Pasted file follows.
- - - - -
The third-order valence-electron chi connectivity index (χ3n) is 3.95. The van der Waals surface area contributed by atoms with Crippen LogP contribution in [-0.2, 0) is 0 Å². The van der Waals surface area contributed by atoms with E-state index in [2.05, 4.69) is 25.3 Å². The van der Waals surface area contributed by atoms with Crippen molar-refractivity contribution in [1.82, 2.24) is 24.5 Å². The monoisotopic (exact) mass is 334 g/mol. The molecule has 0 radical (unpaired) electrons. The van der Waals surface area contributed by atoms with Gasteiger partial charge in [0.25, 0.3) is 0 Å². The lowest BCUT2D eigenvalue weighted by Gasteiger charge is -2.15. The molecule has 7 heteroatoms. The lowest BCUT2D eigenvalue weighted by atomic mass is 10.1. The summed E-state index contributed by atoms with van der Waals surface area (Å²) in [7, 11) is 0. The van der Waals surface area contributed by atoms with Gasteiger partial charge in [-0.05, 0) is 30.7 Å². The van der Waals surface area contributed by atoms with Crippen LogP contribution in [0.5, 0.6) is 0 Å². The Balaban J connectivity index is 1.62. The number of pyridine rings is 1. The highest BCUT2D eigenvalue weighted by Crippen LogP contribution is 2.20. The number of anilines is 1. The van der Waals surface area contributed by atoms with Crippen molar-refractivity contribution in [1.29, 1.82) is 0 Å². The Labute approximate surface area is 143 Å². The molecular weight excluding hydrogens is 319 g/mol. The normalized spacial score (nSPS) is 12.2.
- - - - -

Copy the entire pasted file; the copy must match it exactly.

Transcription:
The third-order valence-electron chi connectivity index (χ3n) is 3.95. The van der Waals surface area contributed by atoms with Crippen LogP contribution in [-0.2, 0) is 0 Å². The van der Waals surface area contributed by atoms with E-state index in [2.05, 4.69) is 25.3 Å². The van der Waals surface area contributed by atoms with Crippen molar-refractivity contribution in [1.82, 2.24) is 24.5 Å². The monoisotopic (exact) mass is 334 g/mol. The molecule has 0 radical (unpaired) electrons. The van der Waals surface area contributed by atoms with Gasteiger partial charge in [0.25, 0.3) is 0 Å². The lowest BCUT2D eigenvalue weighted by Gasteiger charge is -2.15. The molecule has 7 heteroatoms. The lowest BCUT2D eigenvalue weighted by atomic mass is 10.1. The summed E-state index contributed by atoms with van der Waals surface area (Å²) in [7, 11) is 0. The van der Waals surface area contributed by atoms with Gasteiger partial charge in [-0.05, 0) is 30.7 Å². The van der Waals surface area contributed by atoms with Crippen LogP contribution in [0.5, 0.6) is 0 Å². The Balaban J connectivity index is 1.62. The number of pyridine rings is 1. The highest BCUT2D eigenvalue weighted by Crippen LogP contribution is 2.20. The number of anilines is 1. The van der Waals surface area contributed by atoms with Crippen molar-refractivity contribution in [1.29, 1.82) is 0 Å². The Labute approximate surface area is 143 Å². The molecular weight excluding hydrogens is 319 g/mol. The normalized spacial score (nSPS) is 12.2.